This one was in the Gazette last week and I liked it so I decided to put it here. To my non-traditional friends, I know you face similar problems but it’s more complicated than swapping “partner” for husband. All you have to be is a co-parent to understand this insanity.
I’ve been having some seriously interesting conversations with my girls lately about how becoming a mother changed us. Which led to us feeling bad for our poor husbands, who had no idea what was coming.
We know they must be shocked. Mothers react in completely different ways than we did pre-children. Our husbands used to be number one, the center of our worlds, the person we were most interested in and fascinated by.
The poor guys. It’ll come back. (Just give it until the kids go off to college.)
Husbands, where is the girl who wanted to skydive, and see the world, and go out and hear bands who didn’t come onstage until 2AM? Who cooked you dinners and ironed your clothes? Who looked adoringly into your eyes every time you walked into the room?
You’re lucky if you can get her to notice you now. And if you need to discuss something really kind of big and important, like where you’re going for your next vacation, you have to schedule time with her on a family calendar.
What is happening here? Your wife still loves you, and probably on a completely different, and much deeper, level. You gave her the children that are the most important part of her life. She might be in awe of what a great dad you are, and how you work to provide for the family and do your part to raise healthy kids. And how being a dad has changed you to the core as much as it has her.
But on bad days, remember, you gave her the children.
I kid. But there are many factors at play here that are just bigger than man and wife. For one thing, when a woman becomes a mother, she becomes public property.
This begins as soon as her belly is obviously holding a baby and complete strangers start rubbing it. They give their opinions on pretty much everything, ask ridiculously personal questions, and tell horror stories about childbirth that make her want to go back and reverse the whole decision.
This treatment doesn’t end when she gives birth. Oh, that’s just the beginning. She has entered a new phase of life, this motherhood, and now that she has a child it means one thing: no matter what she does, she’s doing something wrong.
Disposable diapers – destroying the earth. Cloth diapers – uptight and difficult. Free range parenting – endangering her children. Attachment parenting – spoiling (while simultaneously smothering). Let’s not even get into whether she decides to go back to work and put the kids in day care.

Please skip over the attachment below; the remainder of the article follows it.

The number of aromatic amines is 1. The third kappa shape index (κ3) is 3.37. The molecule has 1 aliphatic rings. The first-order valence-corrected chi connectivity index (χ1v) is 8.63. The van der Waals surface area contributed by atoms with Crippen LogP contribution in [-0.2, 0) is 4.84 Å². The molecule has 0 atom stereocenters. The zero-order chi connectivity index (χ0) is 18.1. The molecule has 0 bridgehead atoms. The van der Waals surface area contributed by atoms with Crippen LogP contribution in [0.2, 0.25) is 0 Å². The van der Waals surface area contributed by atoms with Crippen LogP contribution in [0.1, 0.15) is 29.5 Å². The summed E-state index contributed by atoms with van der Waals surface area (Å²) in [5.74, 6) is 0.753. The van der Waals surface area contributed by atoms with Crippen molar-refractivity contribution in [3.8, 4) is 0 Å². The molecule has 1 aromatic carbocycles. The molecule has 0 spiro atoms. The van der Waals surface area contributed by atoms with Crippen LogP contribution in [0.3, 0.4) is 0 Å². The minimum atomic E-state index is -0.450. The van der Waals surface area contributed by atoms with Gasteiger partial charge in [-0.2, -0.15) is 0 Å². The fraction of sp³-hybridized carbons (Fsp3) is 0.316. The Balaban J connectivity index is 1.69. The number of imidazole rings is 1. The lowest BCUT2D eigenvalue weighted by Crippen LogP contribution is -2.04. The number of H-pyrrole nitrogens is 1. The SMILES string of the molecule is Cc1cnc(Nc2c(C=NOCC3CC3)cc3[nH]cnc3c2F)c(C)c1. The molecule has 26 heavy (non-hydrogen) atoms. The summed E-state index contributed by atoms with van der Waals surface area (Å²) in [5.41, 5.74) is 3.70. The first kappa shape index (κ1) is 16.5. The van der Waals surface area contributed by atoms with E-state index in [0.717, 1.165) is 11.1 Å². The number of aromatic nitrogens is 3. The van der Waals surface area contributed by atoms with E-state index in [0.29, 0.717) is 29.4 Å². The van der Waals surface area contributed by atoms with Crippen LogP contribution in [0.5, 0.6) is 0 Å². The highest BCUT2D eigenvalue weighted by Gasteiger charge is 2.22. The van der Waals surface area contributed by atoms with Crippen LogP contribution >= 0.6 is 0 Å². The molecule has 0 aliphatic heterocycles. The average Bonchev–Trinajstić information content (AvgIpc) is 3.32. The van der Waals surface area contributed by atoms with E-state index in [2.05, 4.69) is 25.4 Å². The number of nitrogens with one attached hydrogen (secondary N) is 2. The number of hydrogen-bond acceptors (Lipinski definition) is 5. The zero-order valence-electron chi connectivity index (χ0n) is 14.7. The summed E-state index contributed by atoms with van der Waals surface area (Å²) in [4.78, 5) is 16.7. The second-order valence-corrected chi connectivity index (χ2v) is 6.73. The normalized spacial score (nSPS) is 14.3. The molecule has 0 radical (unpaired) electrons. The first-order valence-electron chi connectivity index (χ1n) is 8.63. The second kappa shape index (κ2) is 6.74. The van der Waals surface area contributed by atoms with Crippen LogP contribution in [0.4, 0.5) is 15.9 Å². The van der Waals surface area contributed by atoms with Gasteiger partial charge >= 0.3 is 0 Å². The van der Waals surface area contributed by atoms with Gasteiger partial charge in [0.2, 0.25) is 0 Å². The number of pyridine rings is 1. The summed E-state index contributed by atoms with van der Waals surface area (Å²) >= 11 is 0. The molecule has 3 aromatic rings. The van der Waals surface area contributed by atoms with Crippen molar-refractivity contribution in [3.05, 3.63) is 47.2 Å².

But the biggest change, and one that takes even us by surprise, is becoming the Mama Bear. We are connected to the kids on such a primal level that even we can’t control our responses sometimes.
On most issues we will form a united front with you and use our combined strength to defeat the uprisings. Do your homework. Bedtime is 9:00. No, you cannot have the new $600 PlayStation.
But the weird thing is, when we sense a threat to our children – even if you’re doing nothing wrong, it can be that something just inexplicably rubbed us the wrong way – we will fight you.
I’m sorry, dads. The bottom line is, the kids come first now. This can be hard territory for a man to cede. We’re not trying to emasculate or deny you of something that belongs to you. We’re just overcome.
Moms are under a lot of pressure. We have to remember innumerable details of life (not only for ourselves but for our children, and that increases exponentially by the number of kids we have). Our heads are filled with project due dates to clothing sizes to practice times to where the broken piece of the Nerf gun ended up.
We are constantly caring for someone else, and even when we “get away from it all,” we feel the pull of people who need us. A hundred demands are made of us before breakfast is finished, and if we want to be thanked we usually have to demand it.
So, husbands, we expect you to take care of yourselves for a while now, because we’re taking care of everybody and everything else. (Except ourselves.)
Recently my husband asked if I was mad that he doesn’t send me flowers. Good Lord, no. That’s the cost of a whole new pair of soccer cleats. It’s just one more thing to clutter up my kitchen table and drop pollen that makes my sinuses explode. Though I did appreciate the thought.
Husbands, here is the best thing you can do for your wife (and I should let it be known, before I get myself in trouble, that my husband does this). When the house is in chaos and it appears that your wife is at her wit’s end, don’t get mad. Just ask this simple question: “How can I help?”
That girl who fell in love with you will be back instantly, falling into your arms, gazing lovingly into your eyes.
Until you hear a gut-wrenching crash from the next room and have to go figure out what just got destroyed.